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Praise for the works of Fumito Ueda — the iconic director behind games like Ico, Shadow of the Colossus, and The Last Guardian — tends to lean on the same handful of descriptors. Ueda’s games are solemn and sad, sweet and surreal. They’re among the few experiences in games that can “make you cry.” Ueda’s work is often described as frustrating, rigid, and technically flawed.
Rime, which comes out tomorrow from Spanish studio Tequila Works, feels like an attempt to create a game that captures all of the positive components of an Ueda game while stripping away their recurring negatives. Virtually everything about the game calls to mind the auteur’s work, whether it’s the quiet, helpless protagonist; the ancient, mysterious world; or the subtle, at times heart-scrunching, story that holds the project together. But Rime is also a much more polished experience than its obvious inspirations. There are no setbacks, like being stuck on an obtuse puzzle, or fighting against the controls to navigate a perilous series of jumps.
Rime is a near-perfect facsimile. And yet, for all its beauty and wonder and technical craft, Rime also struggles to be more than an homage.
The game opens with a young child washing up on the beach of a picturesque island. Crumbling, ancient buildings line the background, and tall beams of light across the land launch into the sky like heavenly skyscrapers. Rime is part of an increasing number of games that use the environment, rather than words or complex user-interfaces, to communicate the story and the mission; from the moment you set foot on the island, it’s the world around you that reveals where to go and what to do.
Fumito Ueda Sony Interactive Entertainment
“I think that when you try too hard to explain everything, it doesn’t work well.” – director Fumito Ueda on creating The Last Guardian
You have only a few skills at your disposal. The child protagonist can’t jump very high or carry anything other than a handful of small objects. Instead of an attack, you have the option to call out, which serves different functions, depending on the circumstances. But this small array of abilities are put to use in a large variety of ways. At the beginning, the puzzles are fairly simple. As I journeyed to the columns of light, I had to scramble up broken bits of architecture, and distract wild pigs with pieces of fruit. Later on I was able to activate magical objects by humming a tune.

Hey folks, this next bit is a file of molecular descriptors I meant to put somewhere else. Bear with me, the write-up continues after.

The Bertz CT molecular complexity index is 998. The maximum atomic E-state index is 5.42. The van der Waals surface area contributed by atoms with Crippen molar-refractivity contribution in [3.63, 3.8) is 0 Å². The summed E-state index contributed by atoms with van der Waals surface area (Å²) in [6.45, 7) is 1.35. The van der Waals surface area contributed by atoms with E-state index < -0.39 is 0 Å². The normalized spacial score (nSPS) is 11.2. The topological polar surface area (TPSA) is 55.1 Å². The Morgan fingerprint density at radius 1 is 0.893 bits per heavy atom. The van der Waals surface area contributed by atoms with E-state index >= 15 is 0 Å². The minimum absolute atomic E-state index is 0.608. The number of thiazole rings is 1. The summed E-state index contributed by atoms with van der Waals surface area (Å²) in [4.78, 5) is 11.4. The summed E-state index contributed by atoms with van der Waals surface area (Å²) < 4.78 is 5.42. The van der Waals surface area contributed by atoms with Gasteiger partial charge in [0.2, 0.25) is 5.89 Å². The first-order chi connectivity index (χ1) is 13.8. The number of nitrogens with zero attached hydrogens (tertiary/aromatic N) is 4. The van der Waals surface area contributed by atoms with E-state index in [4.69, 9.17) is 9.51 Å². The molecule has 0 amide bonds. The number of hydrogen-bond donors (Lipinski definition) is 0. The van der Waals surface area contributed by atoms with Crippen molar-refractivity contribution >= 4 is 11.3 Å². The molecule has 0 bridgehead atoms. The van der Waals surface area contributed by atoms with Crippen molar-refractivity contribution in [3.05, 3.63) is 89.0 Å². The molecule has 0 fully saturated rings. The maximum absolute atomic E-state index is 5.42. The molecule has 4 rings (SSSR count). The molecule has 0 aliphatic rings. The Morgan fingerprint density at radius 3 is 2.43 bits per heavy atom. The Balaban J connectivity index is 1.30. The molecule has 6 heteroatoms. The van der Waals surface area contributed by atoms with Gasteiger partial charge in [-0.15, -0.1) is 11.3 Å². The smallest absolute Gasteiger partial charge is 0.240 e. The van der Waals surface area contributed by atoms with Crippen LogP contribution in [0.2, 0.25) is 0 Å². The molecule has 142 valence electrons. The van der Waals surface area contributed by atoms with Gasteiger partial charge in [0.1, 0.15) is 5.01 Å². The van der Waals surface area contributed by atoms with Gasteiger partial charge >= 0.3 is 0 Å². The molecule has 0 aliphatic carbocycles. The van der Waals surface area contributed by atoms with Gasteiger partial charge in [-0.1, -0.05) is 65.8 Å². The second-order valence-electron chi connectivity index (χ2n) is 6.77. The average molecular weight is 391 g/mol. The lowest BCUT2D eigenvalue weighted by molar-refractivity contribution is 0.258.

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As you open new areas of the island, things become more complex. You come across strange mechanical structures that can bend light or alter the time of day, and several large, scalable towers. But even as the game’s complexity escalates, the tasks remain intuitive. I rarely found myself struggling to figure out what to do. On the rare occasion I was stuck, I took a moment to scan my surroundings. A climbable ledge, or a hidden pool of water: something would be nearby, helping me to proceed.
Rime makes excellent use of color and composition to communicate these things to you in a way that feels subtle and natural. It rarely felt like the game was explicitly telling me something; instead, I’d spot the green glow of a magical object in the distance, or the shiny gold of an interactive machine. The one exception is a ghost-like fox creature that serves as a sort of guide, occasionally revealing a path or standing near an area and yapping to draw attention. The game uses these techniques to push you forward.
For all of its moments of beauty and discovery, it’s also hard not to feel a sense of déjà vu while visiting the world of Rime. So much of the experience borrows from past games from Ueda and his team, particularly The Last Guardian. Sometimes it’s big things, like the uncannily familiar architecture, or the structure of the puzzles, which feature a similar blend of platforming and sliding boxes. Other times it’s the smaller details: whenever I heard the weak cry from the young child lead, I couldn’t help but think back to my time with the similar-looking boy from The Last Guardian. Rime isn’t, and couldn’t be, a direct rip-off; both games went through a lengthy development, and The Last Guardian just came out in December. But Rime clearly resembles many of the teases of The Last Guardian that were released over the years.
It’s hard not to feel a sense of déjà vu
Rime often benefits from these comparisons. In a lot of ways it’s a much more digestible experience, as it doesn’t have near the level of frustration that plagued The Last Guardian. It doesn’t punish you for failure and it does a remarkable job at keeping you from getting lost or stuck. It’s also a comparatively brief game — it took me around seven hours to complete — that doesn’t overstay its welcome. Rime’s world often feels more diverse and complex than its inspirations, and it also adds its own important elements, with better-designed puzzles, a lush, colorful art style, and a story that proves itself to be powerful and poignant by the end.
But part of what makes a game like The Last Guardian so memorable is that it feels like nothing else — which is why many players can forgive its more obvious flaws. By its very nature Rime can’t have that same sense of wonder or mystery. It’s a very good, very beautiful game filled with moments of revelation and heartbreak, but it’s also largely a game you can’t help but sense you’ve played before.
Rime launches May 26th on PS4, Xbox One, and PC. A Nintendo Switch version if coming at a later, currently unannounced date.
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